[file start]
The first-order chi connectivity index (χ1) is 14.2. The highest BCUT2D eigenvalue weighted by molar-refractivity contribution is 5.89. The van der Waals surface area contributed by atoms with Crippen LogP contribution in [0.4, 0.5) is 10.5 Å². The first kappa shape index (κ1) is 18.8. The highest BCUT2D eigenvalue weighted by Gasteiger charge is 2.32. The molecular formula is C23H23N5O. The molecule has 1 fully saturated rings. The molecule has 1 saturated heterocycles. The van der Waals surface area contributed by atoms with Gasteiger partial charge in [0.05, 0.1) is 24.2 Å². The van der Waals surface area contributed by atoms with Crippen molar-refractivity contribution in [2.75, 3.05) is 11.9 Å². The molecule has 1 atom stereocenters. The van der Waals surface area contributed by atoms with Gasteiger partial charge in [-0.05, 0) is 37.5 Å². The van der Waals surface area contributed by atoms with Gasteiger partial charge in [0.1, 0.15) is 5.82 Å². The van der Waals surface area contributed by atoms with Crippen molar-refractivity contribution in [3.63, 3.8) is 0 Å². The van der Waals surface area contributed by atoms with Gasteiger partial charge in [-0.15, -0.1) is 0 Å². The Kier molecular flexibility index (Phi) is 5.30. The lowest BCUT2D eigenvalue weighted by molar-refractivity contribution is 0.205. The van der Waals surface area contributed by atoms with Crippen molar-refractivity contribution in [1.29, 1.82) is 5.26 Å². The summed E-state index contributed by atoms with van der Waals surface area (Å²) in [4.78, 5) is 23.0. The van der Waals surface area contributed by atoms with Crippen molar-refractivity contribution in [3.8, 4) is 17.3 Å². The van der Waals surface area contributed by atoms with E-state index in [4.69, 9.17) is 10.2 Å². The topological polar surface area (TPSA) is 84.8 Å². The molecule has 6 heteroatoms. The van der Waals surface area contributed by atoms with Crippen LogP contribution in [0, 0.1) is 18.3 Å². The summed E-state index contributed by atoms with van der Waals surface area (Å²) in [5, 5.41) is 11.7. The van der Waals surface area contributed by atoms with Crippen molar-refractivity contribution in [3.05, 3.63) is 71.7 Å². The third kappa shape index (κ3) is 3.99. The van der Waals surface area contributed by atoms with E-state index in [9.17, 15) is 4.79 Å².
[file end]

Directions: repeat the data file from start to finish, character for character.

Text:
The first-order chi connectivity index (χ1) is 14.2. The highest BCUT2D eigenvalue weighted by molar-refractivity contribution is 5.89. The van der Waals surface area contributed by atoms with Crippen LogP contribution in [0.4, 0.5) is 10.5 Å². The first kappa shape index (κ1) is 18.8. The highest BCUT2D eigenvalue weighted by Gasteiger charge is 2.32. The molecular formula is C23H23N5O. The molecule has 1 fully saturated rings. The molecule has 1 saturated heterocycles. The van der Waals surface area contributed by atoms with Gasteiger partial charge in [0.05, 0.1) is 24.2 Å². The van der Waals surface area contributed by atoms with Crippen molar-refractivity contribution in [2.75, 3.05) is 11.9 Å². The molecule has 1 atom stereocenters. The van der Waals surface area contributed by atoms with Gasteiger partial charge in [-0.05, 0) is 37.5 Å². The van der Waals surface area contributed by atoms with Gasteiger partial charge in [0.1, 0.15) is 5.82 Å². The van der Waals surface area contributed by atoms with Crippen molar-refractivity contribution in [3.63, 3.8) is 0 Å². The van der Waals surface area contributed by atoms with Gasteiger partial charge in [-0.15, -0.1) is 0 Å². The Kier molecular flexibility index (Phi) is 5.30. The lowest BCUT2D eigenvalue weighted by molar-refractivity contribution is 0.205. The van der Waals surface area contributed by atoms with Crippen molar-refractivity contribution in [1.29, 1.82) is 5.26 Å². The summed E-state index contributed by atoms with van der Waals surface area (Å²) in [4.78, 5) is 23.0. The van der Waals surface area contributed by atoms with Crippen molar-refractivity contribution in [3.8, 4) is 17.3 Å². The van der Waals surface area contributed by atoms with E-state index in [4.69, 9.17) is 10.2 Å². The topological polar surface area (TPSA) is 84.8 Å². The molecule has 6 heteroatoms. The van der Waals surface area contributed by atoms with Crippen LogP contribution in [0, 0.1) is 18.3 Å². The summed E-state index contributed by atoms with van der Waals surface area (Å²) in [5, 5.41) is 11.7. The van der Waals surface area contributed by atoms with Crippen molar-refractivity contribution in [3.05, 3.63) is 71.7 Å². The third kappa shape index (κ3) is 3.99. The van der Waals surface area contributed by atoms with E-state index in [9.17, 15) is 4.79 Å².